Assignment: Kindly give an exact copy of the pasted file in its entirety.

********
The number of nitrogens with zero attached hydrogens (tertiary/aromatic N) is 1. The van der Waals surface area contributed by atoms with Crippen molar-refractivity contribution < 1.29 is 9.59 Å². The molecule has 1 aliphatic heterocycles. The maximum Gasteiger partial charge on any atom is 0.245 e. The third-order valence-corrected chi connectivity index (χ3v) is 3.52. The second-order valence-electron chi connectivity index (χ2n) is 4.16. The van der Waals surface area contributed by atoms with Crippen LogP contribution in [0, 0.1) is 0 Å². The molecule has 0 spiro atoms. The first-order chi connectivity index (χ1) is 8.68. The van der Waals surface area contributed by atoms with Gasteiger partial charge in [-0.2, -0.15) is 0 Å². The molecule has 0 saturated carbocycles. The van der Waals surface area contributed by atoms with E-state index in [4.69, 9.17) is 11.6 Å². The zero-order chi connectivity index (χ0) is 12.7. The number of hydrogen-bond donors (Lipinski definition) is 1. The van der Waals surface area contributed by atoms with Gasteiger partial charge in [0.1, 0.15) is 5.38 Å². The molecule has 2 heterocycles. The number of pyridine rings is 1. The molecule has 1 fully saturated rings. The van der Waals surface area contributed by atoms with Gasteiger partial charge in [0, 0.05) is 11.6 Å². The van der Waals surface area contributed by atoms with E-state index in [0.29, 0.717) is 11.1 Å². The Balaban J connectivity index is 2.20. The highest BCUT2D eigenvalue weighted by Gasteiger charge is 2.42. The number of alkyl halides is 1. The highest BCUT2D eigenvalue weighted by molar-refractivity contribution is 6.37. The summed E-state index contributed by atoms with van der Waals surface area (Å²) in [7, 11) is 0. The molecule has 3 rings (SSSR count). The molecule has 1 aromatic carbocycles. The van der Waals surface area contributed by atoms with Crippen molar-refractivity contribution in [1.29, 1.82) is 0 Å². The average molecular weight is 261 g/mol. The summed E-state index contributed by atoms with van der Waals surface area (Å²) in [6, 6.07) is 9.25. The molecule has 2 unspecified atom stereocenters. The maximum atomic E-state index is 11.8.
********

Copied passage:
The number of nitrogens with zero attached hydrogens (tertiary/aromatic N) is 1. The van der Waals surface area contributed by atoms with Crippen molar-refractivity contribution < 1.29 is 9.59 Å². The molecule has 1 aliphatic heterocycles. The maximum Gasteiger partial charge on any atom is 0.245 e. The third-order valence-corrected chi connectivity index (χ3v) is 3.52. The second-order valence-electron chi connectivity index (χ2n) is 4.16. The van der Waals surface area contributed by atoms with Crippen LogP contribution in [0, 0.1) is 0 Å². The molecule has 0 spiro atoms. The first-order chi connectivity index (χ1) is 8.68. The van der Waals surface area contributed by atoms with Gasteiger partial charge in [-0.2, -0.15) is 0 Å². The molecule has 0 saturated carbocycles. The van der Waals surface area contributed by atoms with E-state index in [4.69, 9.17) is 11.6 Å². The zero-order chi connectivity index (χ0) is 12.7. The number of hydrogen-bond donors (Lipinski definition) is 1. The van der Waals surface area contributed by atoms with Gasteiger partial charge in [0.1, 0.15) is 5.38 Å². The molecule has 2 heterocycles. The number of pyridine rings is 1. The molecule has 1 fully saturated rings. The van der Waals surface area contributed by atoms with Gasteiger partial charge in [0, 0.05) is 11.6 Å². The van der Waals surface area contributed by atoms with E-state index in [0.29, 0.717) is 11.1 Å². The Balaban J connectivity index is 2.20. The highest BCUT2D eigenvalue weighted by Gasteiger charge is 2.42. The number of alkyl halides is 1. The highest BCUT2D eigenvalue weighted by molar-refractivity contribution is 6.37. The summed E-state index contributed by atoms with van der Waals surface area (Å²) in [7, 11) is 0. The molecule has 3 rings (SSSR count). The molecule has 1 aromatic carbocycles. The van der Waals surface area contributed by atoms with Crippen molar-refractivity contribution in [1.29, 1.82) is 0 Å². The average molecular weight is 261 g/mol. The summed E-state index contributed by atoms with van der Waals surface area (Å²) in [6, 6.07) is 9.25. The molecule has 2 unspecified atom stereocenters. The maximum atomic E-state index is 11.8.